Group stop at Vellocette collector's home.
Dave with Rod Hann on Day 3 ride.

After having tea with Ruth and Bryan Pope (Ruth’s husband) Dave rode to the seaside town of Weymouth in Dorset, on the English Channel coast of England. By the end of the day, Dave had another 150 miles on the FJ.

Day 3, Sunday, May 14th was another perfect day with temperatures between 20° to 22° C (68° to 71° F for us Yanks). The task of the day was to participate in the first day’s ride of Weymouth Week, which is a Section (chapter) hosted event that is similar to what we would call a road run. The difference is that this is spread out over five days. This event was hosted by the South Dorset Section. Three members of the Dorset Section, Dave Atterbury, Colin Bentham, and Richard Gray, joined Dave on this day. 

The Weymouth event was hosted by Rod and Carol Hann who put in an unimaginable amount of time to organize the event. 

Richard Gray, incoming Chairman VMCC Somerset Section with Dave
Downtown Weymouth

Lunch stop at Rod and Carol Hann Residence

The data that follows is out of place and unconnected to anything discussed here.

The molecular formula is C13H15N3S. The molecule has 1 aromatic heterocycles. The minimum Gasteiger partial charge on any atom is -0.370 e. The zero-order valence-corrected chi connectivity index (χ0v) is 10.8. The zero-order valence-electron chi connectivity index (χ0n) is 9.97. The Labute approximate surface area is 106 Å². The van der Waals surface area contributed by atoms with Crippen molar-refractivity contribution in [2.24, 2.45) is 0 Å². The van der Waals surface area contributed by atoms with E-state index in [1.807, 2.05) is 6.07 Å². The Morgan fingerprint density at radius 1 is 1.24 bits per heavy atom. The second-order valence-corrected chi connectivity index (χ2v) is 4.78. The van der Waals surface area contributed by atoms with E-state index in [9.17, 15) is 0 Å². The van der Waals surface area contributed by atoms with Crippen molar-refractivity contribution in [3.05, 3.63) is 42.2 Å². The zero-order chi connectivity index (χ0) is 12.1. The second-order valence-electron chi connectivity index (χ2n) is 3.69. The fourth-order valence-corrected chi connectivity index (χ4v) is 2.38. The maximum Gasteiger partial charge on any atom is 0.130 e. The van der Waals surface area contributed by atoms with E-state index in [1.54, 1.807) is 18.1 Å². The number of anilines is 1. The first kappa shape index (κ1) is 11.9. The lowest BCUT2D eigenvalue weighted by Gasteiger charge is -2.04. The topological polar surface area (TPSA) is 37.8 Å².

As you know when you borrow a motorcycle from anyone, it is best to expect the unexpected. VMCC Chair, Mario Costa-Sa urged Dave to bring his own motorcycle toolkit to be on the safe side. A good piece of advice that Dave forgot in his rush to cross the pond.  David Atterbury and Collin Bentham, of the Dorset Section came to the rescue and helped Dave dial-in the FJ by helping him wrap some bare wires with electrical tape. Bryan Pope, also of the Dorset Section had put together a small tool set for Dave for the remainder of his trip. You have to be prepared for potential water issues as rain in the UK is the almost a guaranteed expectation.  Weymouth Week included at least two days of rain; fun riding, nonetheless.
Tool kit provided by Bryan Pope

Day 4, Monday, May 15th the group for Weymouth Week grew to about two dozen bikes with everyone breaking out into groups of 4-6. They rode the back roads and through some lovely, very narrow lanes to Lulworth Cove. Dave said this was a beautiful geological area. Although it rained a bit, but as Dave says, “A poor day on a motorcycle is better than the best day anywhere else.” Dave could have gone home happy after such a great weekend, but he was only four days into a two-week adventure. On day five Dave took the opportunity to take a solo ride and spend some time cleaning and adjusting the clutch and gear-shift levers to fit his riding preference.